Palestinian Village Sues Two Canadian Companies over Israeli Settlements; Human Rights Groups Call on Iran to End Juvenile Executions; HRW Report on Saudi Abuse of Migrant Workers

By Laura Zuber
Impunity Watch Senior Desk Officer, Middle East

MONTREAL, Canada – On July 9, the West Bank village of Bil’in filed suit against two Canadian companies involved in the construction of a neighborhood in the Jewish settlement of Modiin Illit.  The claim was filed in Superior Court in Montreal, Canada, against Green Park International and Green Mount International.  According to the village’s attorney, Michael Sfard, this is the first time that a private company has been sued for investing in settlements.

According to the residents, the neighborhood is being built on Bil’in lands.  The claim asks the Canadian court to order a halt to all construction, the demolition of all the homes the companies have built in Modiin Illit, and nearly $2 million in punitive damages.

The claim states that the construction companies are violating Canadian law.  Canada has adopted the Rome Statute of the International Criminal Court, which determines that a nation transferring its civilian population into occupied territory constitutes a war crime.

“My understanding is that it will serve as a blinking red light for any investors and corporations that are considering doing anything in the settlements,” Sfard said.

For more information, please see:

Al Jazeera – Firms Sued for Israeli Settlements – 11 July 2008

Associated Press – Village Sues Builders of Israeli Settlements – 10 July 2008

BBC – Canadian Settlement Builders Sued – 10 July 2008

Yedoith – Bil’in Residents to Sue Canadian Construction Companies – 10 July 2008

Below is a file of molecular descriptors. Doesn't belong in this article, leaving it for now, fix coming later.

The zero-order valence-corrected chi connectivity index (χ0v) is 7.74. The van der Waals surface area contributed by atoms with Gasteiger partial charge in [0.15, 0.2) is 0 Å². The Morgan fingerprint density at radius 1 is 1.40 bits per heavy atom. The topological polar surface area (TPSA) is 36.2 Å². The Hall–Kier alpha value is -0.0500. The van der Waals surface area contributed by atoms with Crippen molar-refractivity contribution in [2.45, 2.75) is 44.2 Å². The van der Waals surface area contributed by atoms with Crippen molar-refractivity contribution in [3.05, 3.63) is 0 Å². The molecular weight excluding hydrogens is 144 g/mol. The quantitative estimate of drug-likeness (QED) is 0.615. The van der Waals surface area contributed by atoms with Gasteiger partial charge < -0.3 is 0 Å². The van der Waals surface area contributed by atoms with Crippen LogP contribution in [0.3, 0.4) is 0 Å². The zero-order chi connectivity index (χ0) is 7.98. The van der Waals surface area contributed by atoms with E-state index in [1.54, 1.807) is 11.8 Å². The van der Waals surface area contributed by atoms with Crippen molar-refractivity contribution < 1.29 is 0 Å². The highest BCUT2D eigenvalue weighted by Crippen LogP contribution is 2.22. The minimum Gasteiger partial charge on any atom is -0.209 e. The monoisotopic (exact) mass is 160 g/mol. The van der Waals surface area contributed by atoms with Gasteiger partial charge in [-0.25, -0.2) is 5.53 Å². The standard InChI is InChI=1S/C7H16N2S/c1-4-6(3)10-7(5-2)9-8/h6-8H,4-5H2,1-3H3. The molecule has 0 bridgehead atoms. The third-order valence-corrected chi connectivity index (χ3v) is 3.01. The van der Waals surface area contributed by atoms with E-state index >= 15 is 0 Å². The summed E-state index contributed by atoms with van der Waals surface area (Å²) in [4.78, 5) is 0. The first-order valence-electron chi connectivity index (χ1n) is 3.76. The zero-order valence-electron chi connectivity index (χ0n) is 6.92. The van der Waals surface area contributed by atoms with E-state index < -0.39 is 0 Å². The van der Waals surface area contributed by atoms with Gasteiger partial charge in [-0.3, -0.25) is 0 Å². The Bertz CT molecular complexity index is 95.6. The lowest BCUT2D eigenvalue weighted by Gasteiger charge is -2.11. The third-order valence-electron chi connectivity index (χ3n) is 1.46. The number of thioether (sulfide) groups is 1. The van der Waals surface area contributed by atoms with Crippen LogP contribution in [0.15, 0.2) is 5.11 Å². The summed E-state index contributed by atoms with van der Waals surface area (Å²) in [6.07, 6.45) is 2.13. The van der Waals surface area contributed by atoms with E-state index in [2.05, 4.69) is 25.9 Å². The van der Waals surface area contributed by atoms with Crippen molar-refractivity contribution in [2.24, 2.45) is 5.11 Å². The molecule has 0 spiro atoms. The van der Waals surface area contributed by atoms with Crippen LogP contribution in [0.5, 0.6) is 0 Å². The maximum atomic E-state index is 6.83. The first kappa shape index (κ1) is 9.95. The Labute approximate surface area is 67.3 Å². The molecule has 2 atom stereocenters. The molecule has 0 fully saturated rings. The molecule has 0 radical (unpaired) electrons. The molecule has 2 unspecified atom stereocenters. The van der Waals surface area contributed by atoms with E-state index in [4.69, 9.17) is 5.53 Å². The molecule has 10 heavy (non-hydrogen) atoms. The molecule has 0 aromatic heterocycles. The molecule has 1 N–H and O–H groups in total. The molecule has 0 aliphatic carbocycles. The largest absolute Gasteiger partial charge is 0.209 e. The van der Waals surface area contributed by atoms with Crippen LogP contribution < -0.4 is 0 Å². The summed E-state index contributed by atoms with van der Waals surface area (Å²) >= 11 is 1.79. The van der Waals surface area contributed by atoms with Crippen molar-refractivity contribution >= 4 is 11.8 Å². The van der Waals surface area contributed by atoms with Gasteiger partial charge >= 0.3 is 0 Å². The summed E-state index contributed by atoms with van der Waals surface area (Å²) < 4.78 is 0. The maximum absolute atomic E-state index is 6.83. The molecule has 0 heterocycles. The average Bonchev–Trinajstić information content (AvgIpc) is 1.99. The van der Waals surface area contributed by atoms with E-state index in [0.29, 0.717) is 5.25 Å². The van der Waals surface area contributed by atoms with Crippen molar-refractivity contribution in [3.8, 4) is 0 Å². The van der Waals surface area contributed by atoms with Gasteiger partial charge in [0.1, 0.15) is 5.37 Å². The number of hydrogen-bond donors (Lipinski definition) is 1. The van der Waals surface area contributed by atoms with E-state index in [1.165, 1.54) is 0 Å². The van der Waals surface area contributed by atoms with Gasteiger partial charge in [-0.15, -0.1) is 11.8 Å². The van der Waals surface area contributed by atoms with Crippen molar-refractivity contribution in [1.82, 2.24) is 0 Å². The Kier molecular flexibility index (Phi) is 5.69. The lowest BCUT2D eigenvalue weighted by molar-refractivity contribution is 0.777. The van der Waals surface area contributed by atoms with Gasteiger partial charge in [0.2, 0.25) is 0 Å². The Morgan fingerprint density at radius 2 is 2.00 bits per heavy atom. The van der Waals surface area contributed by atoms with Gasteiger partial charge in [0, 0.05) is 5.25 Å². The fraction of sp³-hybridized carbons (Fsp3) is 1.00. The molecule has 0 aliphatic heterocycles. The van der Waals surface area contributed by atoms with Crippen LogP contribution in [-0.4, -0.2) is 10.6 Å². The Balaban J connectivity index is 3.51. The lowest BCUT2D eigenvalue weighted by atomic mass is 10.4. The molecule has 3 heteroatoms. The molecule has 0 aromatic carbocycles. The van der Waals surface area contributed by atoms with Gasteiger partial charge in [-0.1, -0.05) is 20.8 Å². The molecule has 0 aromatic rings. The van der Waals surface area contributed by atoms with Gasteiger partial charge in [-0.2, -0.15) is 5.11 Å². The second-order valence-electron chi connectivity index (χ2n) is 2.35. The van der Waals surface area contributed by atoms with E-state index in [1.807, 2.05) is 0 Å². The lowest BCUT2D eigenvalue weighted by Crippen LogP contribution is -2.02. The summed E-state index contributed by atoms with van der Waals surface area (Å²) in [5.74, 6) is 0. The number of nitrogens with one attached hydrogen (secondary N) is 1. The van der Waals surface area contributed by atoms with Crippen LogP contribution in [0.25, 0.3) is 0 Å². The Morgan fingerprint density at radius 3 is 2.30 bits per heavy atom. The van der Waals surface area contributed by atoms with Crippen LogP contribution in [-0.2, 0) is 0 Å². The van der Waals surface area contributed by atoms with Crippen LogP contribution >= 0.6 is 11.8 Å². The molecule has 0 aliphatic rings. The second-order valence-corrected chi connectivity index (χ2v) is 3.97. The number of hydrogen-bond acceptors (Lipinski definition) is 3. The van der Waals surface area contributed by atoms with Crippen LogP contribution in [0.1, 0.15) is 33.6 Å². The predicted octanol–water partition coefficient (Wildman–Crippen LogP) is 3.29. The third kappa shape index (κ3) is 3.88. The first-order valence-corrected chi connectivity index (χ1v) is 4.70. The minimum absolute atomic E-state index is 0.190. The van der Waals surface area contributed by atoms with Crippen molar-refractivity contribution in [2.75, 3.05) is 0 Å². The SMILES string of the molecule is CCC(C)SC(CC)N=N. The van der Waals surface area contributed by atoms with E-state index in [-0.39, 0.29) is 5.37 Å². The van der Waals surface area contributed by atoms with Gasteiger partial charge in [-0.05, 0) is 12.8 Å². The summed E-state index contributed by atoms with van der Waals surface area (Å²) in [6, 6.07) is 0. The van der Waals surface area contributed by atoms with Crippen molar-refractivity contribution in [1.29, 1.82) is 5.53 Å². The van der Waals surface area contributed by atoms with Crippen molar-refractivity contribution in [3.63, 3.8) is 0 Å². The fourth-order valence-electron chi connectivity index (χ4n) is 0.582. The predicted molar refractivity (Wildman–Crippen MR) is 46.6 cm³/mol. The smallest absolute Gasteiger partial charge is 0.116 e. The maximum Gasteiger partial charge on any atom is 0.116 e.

TEHRAN, Iran – On July 8, Human Rights Watch, along with 23 other human rights groups issued a joint statement to the Iranian government, urging them to end their practice of executing juvenile offenders, those who were under the age of 18 when they committed the crime.  “Iran is violating international law every time it executes a juvenile offender whether or not the individual has reached 18 at the time of his or her execution,” read the joint statement.

Iran is a member state of both the International Convention on Civil and Political Rights and the Convention on the Rights of the Child.  Both conventions prohibit the execution of juvenile offenders.  According to Human Rights Watch, Iran has executed at least 17 juvenile offenders since 2004; nearly eight times the amount of any other country. In addition, four juvenile offenders are scheduled to be executed this summer.

Two of those facing execution are Behnoud Shojaee and Mohammad Feda’i, due to be executed on Friday 11 July.  At least two other child offenders – Salah Taseb and Sa’eed Jazee – are also at risk of execution in the coming days.  All are convicted of murder.  Under Islamic law, the victim’s family can stop the execution by pardoning the perpetrator or by accepting compensation in lieu of execution.

For more information, please see:

Amnesty International – Iran: Call to Spare Lives of Four Child Offenders Facing Execution – 8 July 2008

Human Rights Watch – Iran: Spare Four Youths from Execution – 8 July 2008

International Herald Tribune – Human Rights Groups Call on Iran to End the Execution of Juveniles – 8 July 2008


NEW YORK, United States – On July 8, Human Rights Watch released a report titled, “’As If I Am Not Human’: Abuses Against Asian Domestic Workers in Saudi Arabia.”  The report calls on Saudi Arabia to implement labor, immigration, and criminal justice reforms to protect domestic workers from serious human rights abuses that in some cases amount to slavery.  The report is based on two years of research, during which 142 interviews were conducted.

Currently, there are over 1.5 million domestic workers are employed in Saudi Arabia, primarily from Indonesia, Sri Lanka, the Philippines, and Nepal.  However, Saudi labor laws excludes domestic workers, denying them rights guaranteed to other workers, such as a weekly rest day and overtime pay.  Abuses include beating, starvation, and sexual violence.

Human Rights Watch said that abused workers are more likely to face counter-charges such as “witchcraft” and adultery rather than see their abusers brought to justice.

For more information, please see:

New York Times – Saudi Arabia: Worker Abuse Cited – 9 July 2008

AFP – Rights Group Condemns Saudi ‘Slave’ Treatment of Migrant Women – 8 July 2008

Human Rights Watch – Saudi Arabia: Domestic Workers Face Harsh Abuses – 8 July 2008

Jurist – Saudi Arabia Urged to Improve Domestic Worker Treatment – 8 July 2008

Author: Impunity Watch Archive